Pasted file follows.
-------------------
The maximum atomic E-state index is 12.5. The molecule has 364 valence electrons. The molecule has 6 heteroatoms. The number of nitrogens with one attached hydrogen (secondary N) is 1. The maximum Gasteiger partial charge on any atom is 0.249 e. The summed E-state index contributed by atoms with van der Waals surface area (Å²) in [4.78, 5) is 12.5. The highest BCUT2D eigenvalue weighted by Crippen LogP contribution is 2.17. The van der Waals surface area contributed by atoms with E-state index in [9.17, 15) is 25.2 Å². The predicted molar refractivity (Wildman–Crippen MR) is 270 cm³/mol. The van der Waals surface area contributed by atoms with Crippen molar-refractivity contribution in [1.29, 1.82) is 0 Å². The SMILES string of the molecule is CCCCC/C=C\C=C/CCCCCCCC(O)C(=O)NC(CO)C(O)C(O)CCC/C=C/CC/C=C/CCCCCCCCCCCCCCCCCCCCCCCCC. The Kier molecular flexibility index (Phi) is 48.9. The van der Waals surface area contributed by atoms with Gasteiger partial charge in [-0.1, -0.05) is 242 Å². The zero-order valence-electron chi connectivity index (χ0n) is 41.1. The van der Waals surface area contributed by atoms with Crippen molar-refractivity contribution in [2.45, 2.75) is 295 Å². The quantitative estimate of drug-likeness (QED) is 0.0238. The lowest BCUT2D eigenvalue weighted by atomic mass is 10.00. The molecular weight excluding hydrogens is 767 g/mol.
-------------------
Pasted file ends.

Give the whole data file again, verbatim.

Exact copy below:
The maximum atomic E-state index is 12.5. The molecule has 364 valence electrons. The molecule has 6 heteroatoms. The number of nitrogens with one attached hydrogen (secondary N) is 1. The maximum Gasteiger partial charge on any atom is 0.249 e. The summed E-state index contributed by atoms with van der Waals surface area (Å²) in [4.78, 5) is 12.5. The highest BCUT2D eigenvalue weighted by Crippen LogP contribution is 2.17. The van der Waals surface area contributed by atoms with E-state index in [9.17, 15) is 25.2 Å². The predicted molar refractivity (Wildman–Crippen MR) is 270 cm³/mol. The van der Waals surface area contributed by atoms with Crippen molar-refractivity contribution in [1.29, 1.82) is 0 Å². The SMILES string of the molecule is CCCCC/C=C\C=C/CCCCCCCC(O)C(=O)NC(CO)C(O)C(O)CCC/C=C/CC/C=C/CCCCCCCCCCCCCCCCCCCCCCCCC. The Kier molecular flexibility index (Phi) is 48.9. The van der Waals surface area contributed by atoms with Gasteiger partial charge in [-0.1, -0.05) is 242 Å². The zero-order valence-electron chi connectivity index (χ0n) is 41.1. The van der Waals surface area contributed by atoms with Crippen molar-refractivity contribution in [2.45, 2.75) is 295 Å². The quantitative estimate of drug-likeness (QED) is 0.0238. The lowest BCUT2D eigenvalue weighted by atomic mass is 10.00. The molecular weight excluding hydrogens is 767 g/mol.